Q: What is the ayurvedic solution to these problems of emotional imbalance, all of which are caused by a slow Sadhaka Agni? Is there some way to turn up the heat, so to speak?
A: Whether a person was born with a low Sadhaka Agni or whether they acquired it through inappropriate diet, lifestyle or behavior, the solution is the same: to restore balance by adopting an ayurvedic diet, routine and lifestyle.
Sattva Vijaya is a Vedic term that means literally, “winning over the sattva,” or “triumphing with sattva.” By sattva is meant the positive, pure qualities of the Transcendental Self. The more you are in touch with that infinite field of bliss within, the more you will feel uplifted, blissful and emotionally stable. So shrotas refers to the protocol, the ayurvedic therapies, which restore the connection between heart, mind and Self. They are the dietary, behavioral and environmental choices that allow you to become more self-referral, more aligned with your cosmic, infinite potential rather than remain caught in the small, narrow boundaries of emotional stress.
The most important of these techniques is practicing the Transcendental Meditation® program. The Transcendental Meditation® technique is a tool to release stresses in the mind and heart. It dissolves stresses from the past and also allows you to become more resilient to stresses that you encounter today. Through meditation, you contact the source of pure intelligence, pure bliss, pure sattva within. Once you do that, even when you are confronted with the changes and losses of life, you are able to identify more with the eternal, unchanging state of the Transcendental Self, known as Atma.
Yogash chitta vritti nirodhah is a famous aphorism from the Yoga Sutras, and it means literally, “Yoga is the complete settling of the activity of the mind.” The ultimate goal of yoga, which means “union,” is to become united with the transcendental state of the mind, a state completely untouched by the changing fluctuations of daily life.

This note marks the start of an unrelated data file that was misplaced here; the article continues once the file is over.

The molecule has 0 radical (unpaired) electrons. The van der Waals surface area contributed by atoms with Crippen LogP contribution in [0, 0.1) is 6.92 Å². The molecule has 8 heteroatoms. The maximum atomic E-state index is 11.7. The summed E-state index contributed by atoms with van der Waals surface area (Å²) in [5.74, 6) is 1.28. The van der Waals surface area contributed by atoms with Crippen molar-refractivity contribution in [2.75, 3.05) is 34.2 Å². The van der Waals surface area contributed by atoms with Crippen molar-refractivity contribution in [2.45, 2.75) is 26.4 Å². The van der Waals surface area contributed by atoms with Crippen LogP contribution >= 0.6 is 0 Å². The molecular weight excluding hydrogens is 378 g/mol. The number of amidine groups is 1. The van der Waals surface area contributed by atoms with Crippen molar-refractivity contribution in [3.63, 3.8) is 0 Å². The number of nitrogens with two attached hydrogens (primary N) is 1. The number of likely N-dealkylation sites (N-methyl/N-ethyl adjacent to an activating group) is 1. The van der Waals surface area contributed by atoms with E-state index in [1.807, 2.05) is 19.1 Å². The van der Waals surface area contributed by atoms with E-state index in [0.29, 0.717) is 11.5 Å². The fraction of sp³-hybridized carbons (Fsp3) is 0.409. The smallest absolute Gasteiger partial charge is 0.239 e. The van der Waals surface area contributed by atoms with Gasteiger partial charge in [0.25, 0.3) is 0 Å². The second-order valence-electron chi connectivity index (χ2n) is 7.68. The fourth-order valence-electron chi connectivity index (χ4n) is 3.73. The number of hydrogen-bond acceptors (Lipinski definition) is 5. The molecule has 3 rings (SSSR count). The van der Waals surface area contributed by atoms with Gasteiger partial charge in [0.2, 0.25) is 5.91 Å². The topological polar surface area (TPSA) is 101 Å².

It is the habit of returning to this blissful state again and again, cultivated during the practice of Transcendental Meditation®, which allows one to let go of emotional stress and return to the positive flow of life. In other words, the practice of Transcendental Meditation® allows you to process emotional stress more quickly and helps prevent depression.
Modern research has shown that the Transcendental Meditation®program is the most effective self-development program for treating anxiety, depression and other emotional imbalances. Here is a list of ayurvedic guidelines to create shrotas and banish depression.
15 Steps to Emotional Balance
- Practice the Transcendental Meditation® program twice a day to relieve emotional, physical, mental and environmental stress.
- Go to bed before 10:00 p.m. Earlier is even better. Getting enough rest is essential for emotional health, and falling asleep during the Kapha time of night generates a deep, restful sleep that truly refreshes mind and body. If you stay up beyond 10:00 p.m., after the Pitta time of night starts, you are likely to feel hungry and give in to cravings to eat “junk” food. Even eating healthy foods at this hour disrupts digestion, which needs the night time to cleanse impurities and rest. Falling asleep after 10:00 p.m. produces a more restless sleep, and you will be more likely to wake up in the night with emotional distress.
- Wake up with the rising sun. Waking up early is critical to preventing depression, because sleeping during the late morning, after 6:00 a.m., causes the shrotas, or channels of communication, to be clogged with impurities, leading to dullness of mind, depressed moods and slow communication between heart and mind.